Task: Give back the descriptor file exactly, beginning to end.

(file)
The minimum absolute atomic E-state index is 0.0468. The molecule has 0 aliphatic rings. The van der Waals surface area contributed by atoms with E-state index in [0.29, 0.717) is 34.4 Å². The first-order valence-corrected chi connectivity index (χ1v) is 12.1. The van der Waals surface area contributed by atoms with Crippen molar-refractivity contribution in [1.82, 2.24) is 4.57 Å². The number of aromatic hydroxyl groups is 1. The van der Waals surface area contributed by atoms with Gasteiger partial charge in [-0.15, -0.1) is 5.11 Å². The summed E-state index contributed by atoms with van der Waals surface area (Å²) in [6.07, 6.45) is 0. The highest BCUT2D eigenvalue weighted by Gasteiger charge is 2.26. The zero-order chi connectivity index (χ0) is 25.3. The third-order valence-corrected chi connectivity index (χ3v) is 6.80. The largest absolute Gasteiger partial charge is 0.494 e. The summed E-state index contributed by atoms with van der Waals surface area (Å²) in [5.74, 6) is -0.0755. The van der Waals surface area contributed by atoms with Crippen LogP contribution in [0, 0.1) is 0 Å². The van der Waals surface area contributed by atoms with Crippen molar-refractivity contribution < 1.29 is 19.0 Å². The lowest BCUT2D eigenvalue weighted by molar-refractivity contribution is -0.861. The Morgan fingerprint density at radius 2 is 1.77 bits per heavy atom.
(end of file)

The minimum absolute atomic E-state index is 0.0468. The molecule has 0 aliphatic rings. The van der Waals surface area contributed by atoms with E-state index in [0.29, 0.717) is 34.4 Å². The first-order valence-corrected chi connectivity index (χ1v) is 12.1. The van der Waals surface area contributed by atoms with Crippen molar-refractivity contribution in [1.82, 2.24) is 4.57 Å². The number of aromatic hydroxyl groups is 1. The van der Waals surface area contributed by atoms with Gasteiger partial charge in [-0.15, -0.1) is 5.11 Å². The summed E-state index contributed by atoms with van der Waals surface area (Å²) in [6.07, 6.45) is 0. The highest BCUT2D eigenvalue weighted by Gasteiger charge is 2.26. The zero-order chi connectivity index (χ0) is 25.3. The third-order valence-corrected chi connectivity index (χ3v) is 6.80. The largest absolute Gasteiger partial charge is 0.494 e. The summed E-state index contributed by atoms with van der Waals surface area (Å²) in [5.74, 6) is -0.0755. The van der Waals surface area contributed by atoms with Crippen LogP contribution in [0, 0.1) is 0 Å². The van der Waals surface area contributed by atoms with Crippen molar-refractivity contribution < 1.29 is 19.0 Å². The lowest BCUT2D eigenvalue weighted by molar-refractivity contribution is -0.861. The Morgan fingerprint density at radius 2 is 1.77 bits per heavy atom.